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The ICECAPS generations

Published: at 02:40 PM

The ICECAPS research team prides itself on our track record of producing a long list of amazing graduate students. We’ve been at this so long that we have multiple generations of ICECAPers working on the project. Matt Shupe and I met when I was in my early 30s, and he was in his early 20s. I gave a talk as a postdoc at the University of Puget Sound where Matt was studying as an undergraduate in chemistry. At the time, we were both interested in infrared spectra in the polar regions. So, Matt’s advisor invited me to give a talk on my work in Antarctica.

Von Walden, the author of this blog, shovels snow for anchoring the solar panels during a wind storm

Von shoveling snow during a wind storm to make anchors for the solar panels.

Matt went on to work at the SHEBA experiment in 1997/1998 and focused on Arctic clouds, and I continued research in Antarctica. Our paths crossed again in the mid 2000s when we collaborated on making cloud observations over Eureka, Nunavut (at 80 N!). After this experiment, and combining ideas pioneered with Mike Town (a former UW grad student), Matt, Dave Turner, Ralf Bennartz and I wrote the first ICECAPS proposal. Over the years, we’ve collectively advised about 15-20 grad students between all of us.

One of the most gratifying things about coming to the end of a career is looking back on the generations of students that I’ve worked with. Matt and I are Gen 1. Two former ICECAPS students, Ryan Neely and Claire Pettersen, are currently principal investigators of ICECAPS-MELT. Mike Town spent many years as a successful teacher, but has recently returned to research and joined ICECAPS-MELT. Chris Cox, who now works at NOAA, is also involved. Michael Gallagher, who played a central role in the current field experiment at Raven is a former student of Matt’s. So, Ryan, Claire, Mike, Chris, and Michael are Gen 2. Both Neely and Claire are now advising their own students, so Heather Guy, Andrew Martin, and Alanna Wedum are Gen 3. I take a lot of pride in the fact that our former students continue to work with us and make such incredible contributions.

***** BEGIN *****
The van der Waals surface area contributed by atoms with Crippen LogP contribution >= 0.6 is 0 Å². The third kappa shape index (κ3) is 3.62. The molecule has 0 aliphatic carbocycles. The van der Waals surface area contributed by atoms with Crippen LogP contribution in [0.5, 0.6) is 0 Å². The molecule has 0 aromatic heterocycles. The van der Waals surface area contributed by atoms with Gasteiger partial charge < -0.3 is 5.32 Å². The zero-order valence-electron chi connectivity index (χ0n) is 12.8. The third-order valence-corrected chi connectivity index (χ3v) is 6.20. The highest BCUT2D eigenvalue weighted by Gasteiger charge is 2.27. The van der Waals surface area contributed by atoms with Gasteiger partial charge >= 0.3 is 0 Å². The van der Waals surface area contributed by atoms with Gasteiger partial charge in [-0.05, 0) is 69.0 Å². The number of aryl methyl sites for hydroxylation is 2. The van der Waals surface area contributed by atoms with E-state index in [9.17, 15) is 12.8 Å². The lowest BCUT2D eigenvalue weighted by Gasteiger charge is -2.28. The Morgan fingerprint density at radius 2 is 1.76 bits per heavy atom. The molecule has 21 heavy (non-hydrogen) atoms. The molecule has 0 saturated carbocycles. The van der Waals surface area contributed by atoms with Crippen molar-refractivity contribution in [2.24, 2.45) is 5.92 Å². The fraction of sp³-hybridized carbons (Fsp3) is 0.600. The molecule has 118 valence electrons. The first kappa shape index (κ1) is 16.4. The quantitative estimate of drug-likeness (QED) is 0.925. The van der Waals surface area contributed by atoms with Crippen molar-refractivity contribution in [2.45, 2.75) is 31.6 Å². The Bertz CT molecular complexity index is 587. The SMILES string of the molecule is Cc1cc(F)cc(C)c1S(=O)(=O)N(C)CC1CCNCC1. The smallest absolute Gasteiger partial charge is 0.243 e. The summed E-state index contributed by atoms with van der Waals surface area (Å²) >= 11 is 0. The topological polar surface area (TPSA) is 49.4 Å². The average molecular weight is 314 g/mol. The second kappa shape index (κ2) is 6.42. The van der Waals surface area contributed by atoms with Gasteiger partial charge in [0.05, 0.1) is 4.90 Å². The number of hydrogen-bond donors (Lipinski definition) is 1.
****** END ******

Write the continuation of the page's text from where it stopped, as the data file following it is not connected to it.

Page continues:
This brings us up-to-date. This is likely my last “hard core” field experiment. It’s very clear that I should not be lifting the heaviest boxes any more. In fact, I had to bring a super cushy inflatible mattress to keep my temperamental back in working order. When I saw the size of the 2-person tent that I requested, I immediately realized that it would be nearly impossible for me to get in and out of my sleeping bag. So, I swapped out for a 3-person that I can at least sit up in. But my teammates have my back (literally)! Andrew is 24, Cat is 29, Michael is 35, Matt is 50, and I’m 61, our ages spanning almost four decades. This group has been incredibly productive and fun to work with. Plus, I’ve the joy of learning from all of them; Ninja air fryer, Digiboil electric water heater, super charger battery banks, new music of all sorts (plus a lot of good oldies from my generation!). And perhaps most importantly, I’m learning a few new phrases from Gens 2 and 3: “If you’re feelin ritzy…”, then “send it”. This field experiment is “totally sick”. “Winning!”